Fishing quota - additional allocation from 2024: consultation outcome

Scottish Government analysis, response and outcome to the consultation on the allocation of additional quota (2024). This outcome will be applied to the issue of fishing quota allocations in 2024.

Section 4 - Call For Evidence For Further, Future Allocation

In this section we explored options which we did not consider could be put in place for 2024 due to operational complexity but wanted to seek feedback to inform future policy development. We set out that additional consultation may be needed before any could be introduced.

Call For Evidence – Enhanced Selectivity

Here, we asked for views on retaining AQ to incentivise the adaption of fishing behaviour to reduce the environmental impact of the activity through the use of more selective gear. The intention being that this could be developed in line with the Future Catching Policy, in conjunction with the Fisheries Management and Conservation Group (FMAC).

Benefits arising

As this option relates to environmental factors, supportive comments suggested stakeholders already had ideas about how enhanced selectivity could be introduced through this route. Specific areas mentioned were spatial management of fishing, the use of remote electronic monitoring of vessels, compliance with other aspects of quota management, ranking fishing gear and techniques according to their selectivity and allocating AQ accordingly.

“This is a requirement under that Act and should be incorporated throughout the AQ and EQ systems. Conditions which could increase selectivity include: • Spatial management measure to avoid spawning sites and high bycatch areas (including seasonal and permanent area closures) • A requirement that all vessels are fitted with enhanced vessel monitoring systems (REM) ensuring all bycatch is recorded and accounted for. • A higher proportion of AQ allocation is provided to those vessels that best meet the requirements under the act • Technical measures that require specific low impact gear or gear modifications” [Organisation – anonymous response]

“The quota should be prioritised to vessels which demonstrate the best social, economic and or environmental outcomes. Lack of selectivity of some fishing gear is one of the primary drivers of our failure to achieve Good Environmental Status in our seas and at every opportunity more selective gears should be incentivised. Even within gear types those deploying the most selective gear modifications should have preferential access to fishing opportunity. For example a Nephrops trawl vessel utilising a 'Swedish grid' (or similar high selectivity device) should be prioritised access to quota over another Nephrops trawl vessel who is not operating such a system. Or a hand line fisher over a nett fisher. Larger mesh, escape hatches etc Another option to incentivise selectivity would be preferential access to quota for those vessels fitted with REM to ensure all bycatch is recorded and accounted for, and this data be then used to better understand avoidance/selectivity measures. Another option would be to preferentially allocate quota to those vessels demonstrating the highest level of compliance with the landings obligation.” [Organisation – anonymous response]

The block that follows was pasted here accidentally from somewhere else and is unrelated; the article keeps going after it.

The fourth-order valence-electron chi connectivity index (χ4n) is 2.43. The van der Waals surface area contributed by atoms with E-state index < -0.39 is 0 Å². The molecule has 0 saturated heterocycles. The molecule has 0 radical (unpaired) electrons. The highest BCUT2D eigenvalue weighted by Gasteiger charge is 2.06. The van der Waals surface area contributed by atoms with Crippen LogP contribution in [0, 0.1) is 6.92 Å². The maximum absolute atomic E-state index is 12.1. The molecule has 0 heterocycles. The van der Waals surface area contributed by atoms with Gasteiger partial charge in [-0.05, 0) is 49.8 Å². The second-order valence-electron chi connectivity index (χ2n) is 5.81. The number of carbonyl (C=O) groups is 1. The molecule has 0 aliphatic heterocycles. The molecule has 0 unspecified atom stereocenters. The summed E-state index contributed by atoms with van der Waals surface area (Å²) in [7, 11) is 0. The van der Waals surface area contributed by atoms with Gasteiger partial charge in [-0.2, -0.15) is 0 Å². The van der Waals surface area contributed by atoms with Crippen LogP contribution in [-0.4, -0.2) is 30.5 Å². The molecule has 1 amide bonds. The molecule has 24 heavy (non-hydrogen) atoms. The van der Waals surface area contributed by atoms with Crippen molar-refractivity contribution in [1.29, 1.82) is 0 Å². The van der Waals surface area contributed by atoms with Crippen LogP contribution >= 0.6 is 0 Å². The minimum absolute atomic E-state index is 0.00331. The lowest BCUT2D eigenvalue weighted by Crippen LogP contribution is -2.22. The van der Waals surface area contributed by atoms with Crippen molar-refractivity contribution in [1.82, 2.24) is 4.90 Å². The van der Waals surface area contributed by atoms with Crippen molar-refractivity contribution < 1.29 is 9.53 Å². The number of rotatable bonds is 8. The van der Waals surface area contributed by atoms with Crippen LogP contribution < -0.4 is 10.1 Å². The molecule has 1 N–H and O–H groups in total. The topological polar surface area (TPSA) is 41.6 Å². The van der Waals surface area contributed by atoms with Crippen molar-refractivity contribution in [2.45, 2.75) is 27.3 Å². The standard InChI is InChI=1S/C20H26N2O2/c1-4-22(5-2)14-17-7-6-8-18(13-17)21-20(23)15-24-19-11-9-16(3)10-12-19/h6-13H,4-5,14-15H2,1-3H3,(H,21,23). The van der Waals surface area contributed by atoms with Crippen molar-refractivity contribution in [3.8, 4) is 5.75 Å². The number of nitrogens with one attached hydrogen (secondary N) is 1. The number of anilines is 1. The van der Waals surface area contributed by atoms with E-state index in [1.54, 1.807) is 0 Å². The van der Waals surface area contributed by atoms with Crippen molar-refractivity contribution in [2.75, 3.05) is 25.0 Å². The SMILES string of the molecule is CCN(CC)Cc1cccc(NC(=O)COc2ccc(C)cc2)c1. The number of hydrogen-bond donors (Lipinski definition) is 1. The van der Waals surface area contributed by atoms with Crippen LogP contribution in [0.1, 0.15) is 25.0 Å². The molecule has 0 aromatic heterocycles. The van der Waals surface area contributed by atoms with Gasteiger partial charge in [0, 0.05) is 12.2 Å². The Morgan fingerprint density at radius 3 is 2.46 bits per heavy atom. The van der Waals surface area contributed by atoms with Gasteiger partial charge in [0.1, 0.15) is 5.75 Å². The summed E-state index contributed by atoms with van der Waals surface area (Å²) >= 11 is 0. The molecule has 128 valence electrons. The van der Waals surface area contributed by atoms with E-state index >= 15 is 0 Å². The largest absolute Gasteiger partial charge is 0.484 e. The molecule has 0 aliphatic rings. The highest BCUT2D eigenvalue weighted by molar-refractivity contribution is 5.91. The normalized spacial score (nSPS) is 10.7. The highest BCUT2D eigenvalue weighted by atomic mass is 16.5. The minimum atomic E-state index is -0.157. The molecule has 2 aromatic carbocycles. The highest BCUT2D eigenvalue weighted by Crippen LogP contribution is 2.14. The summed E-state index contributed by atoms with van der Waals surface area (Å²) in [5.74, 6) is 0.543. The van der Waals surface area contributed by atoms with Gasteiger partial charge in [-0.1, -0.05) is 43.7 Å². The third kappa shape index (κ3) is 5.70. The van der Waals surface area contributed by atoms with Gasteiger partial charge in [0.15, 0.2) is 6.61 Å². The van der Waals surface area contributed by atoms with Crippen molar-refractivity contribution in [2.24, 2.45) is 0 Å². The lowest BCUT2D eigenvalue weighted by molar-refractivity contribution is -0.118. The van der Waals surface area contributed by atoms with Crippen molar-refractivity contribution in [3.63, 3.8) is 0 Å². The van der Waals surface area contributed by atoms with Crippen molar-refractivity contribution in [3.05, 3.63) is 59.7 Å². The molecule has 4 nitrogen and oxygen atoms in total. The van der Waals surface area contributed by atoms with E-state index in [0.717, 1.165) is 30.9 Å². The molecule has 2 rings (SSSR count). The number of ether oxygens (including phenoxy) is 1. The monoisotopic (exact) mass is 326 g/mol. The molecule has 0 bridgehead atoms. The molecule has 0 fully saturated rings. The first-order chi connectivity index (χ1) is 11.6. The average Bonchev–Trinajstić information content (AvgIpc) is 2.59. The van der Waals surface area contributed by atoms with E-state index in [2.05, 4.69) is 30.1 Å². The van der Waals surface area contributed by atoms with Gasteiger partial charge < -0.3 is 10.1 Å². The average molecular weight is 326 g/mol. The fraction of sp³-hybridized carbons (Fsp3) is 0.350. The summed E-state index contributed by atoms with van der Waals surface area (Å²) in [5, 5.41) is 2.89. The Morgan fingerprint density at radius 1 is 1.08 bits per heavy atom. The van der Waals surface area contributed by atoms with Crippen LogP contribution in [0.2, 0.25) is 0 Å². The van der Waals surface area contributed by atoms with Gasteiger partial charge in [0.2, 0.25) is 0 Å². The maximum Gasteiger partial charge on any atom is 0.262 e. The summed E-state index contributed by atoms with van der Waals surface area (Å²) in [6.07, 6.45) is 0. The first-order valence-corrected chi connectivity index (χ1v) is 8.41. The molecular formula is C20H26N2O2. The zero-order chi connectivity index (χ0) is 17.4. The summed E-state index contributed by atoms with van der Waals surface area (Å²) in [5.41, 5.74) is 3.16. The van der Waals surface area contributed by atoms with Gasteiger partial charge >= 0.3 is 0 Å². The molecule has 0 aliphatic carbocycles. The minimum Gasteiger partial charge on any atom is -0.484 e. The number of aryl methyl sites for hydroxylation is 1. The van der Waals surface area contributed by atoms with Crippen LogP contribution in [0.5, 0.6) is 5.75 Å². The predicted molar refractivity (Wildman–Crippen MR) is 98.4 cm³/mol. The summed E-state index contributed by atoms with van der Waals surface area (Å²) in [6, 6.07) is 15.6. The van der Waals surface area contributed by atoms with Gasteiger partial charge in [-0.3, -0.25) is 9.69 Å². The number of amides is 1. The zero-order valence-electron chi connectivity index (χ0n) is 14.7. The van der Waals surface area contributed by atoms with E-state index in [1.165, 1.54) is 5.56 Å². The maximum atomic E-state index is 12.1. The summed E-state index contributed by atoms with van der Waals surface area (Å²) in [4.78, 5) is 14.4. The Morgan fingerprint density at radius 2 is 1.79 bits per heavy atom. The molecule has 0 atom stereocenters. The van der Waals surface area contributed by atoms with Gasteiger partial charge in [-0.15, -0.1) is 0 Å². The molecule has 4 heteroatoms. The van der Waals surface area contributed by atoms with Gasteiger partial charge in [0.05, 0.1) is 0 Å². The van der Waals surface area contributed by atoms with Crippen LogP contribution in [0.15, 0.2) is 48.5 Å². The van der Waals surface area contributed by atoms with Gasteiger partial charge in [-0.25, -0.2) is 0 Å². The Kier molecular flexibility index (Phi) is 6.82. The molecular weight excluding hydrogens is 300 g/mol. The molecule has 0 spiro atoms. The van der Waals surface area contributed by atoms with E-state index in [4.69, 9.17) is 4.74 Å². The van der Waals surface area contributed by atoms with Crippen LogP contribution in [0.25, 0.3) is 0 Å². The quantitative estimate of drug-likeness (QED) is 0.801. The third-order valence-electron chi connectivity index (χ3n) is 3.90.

There were varying views as to how AQ should be used in this approach. Several responses expressed the view that a portion of AQ should be ring-fenced, but then went on to indicate there should be further conditions placed upon its allocation beyond being in exchange for the use of more selective fishing gear or techniques. Reflecting economic and social concerns, respondents noted that AQ should be preferentially allocated to non-sector vessels, that any AQ allocated in this way should be blocked from being traded, that it should only be allocated to Scottish boats landing their catches into Scotland. Among supportive comments there was caution that while a good idea, there may not be enough AQ to act as an incentive to participate.

“static gear used by smaller vessels is much mor selective than the larger vessels as such insentivising the U10 fleet using static gear will fully adress this issue” [Individual – anonymous response]

“Should be Scottish boats landing in Scottish ports who get preference to aq” [Individual – anonymous response]

Benefits identified were the reduction in environmental impact, the closer adherence to legislative requirements, the economic benefit to businesses willing to invest in more selective gear or fishing techniques to unlock more fishing opportunities, and the potential contribute to mitigating the twin crisis.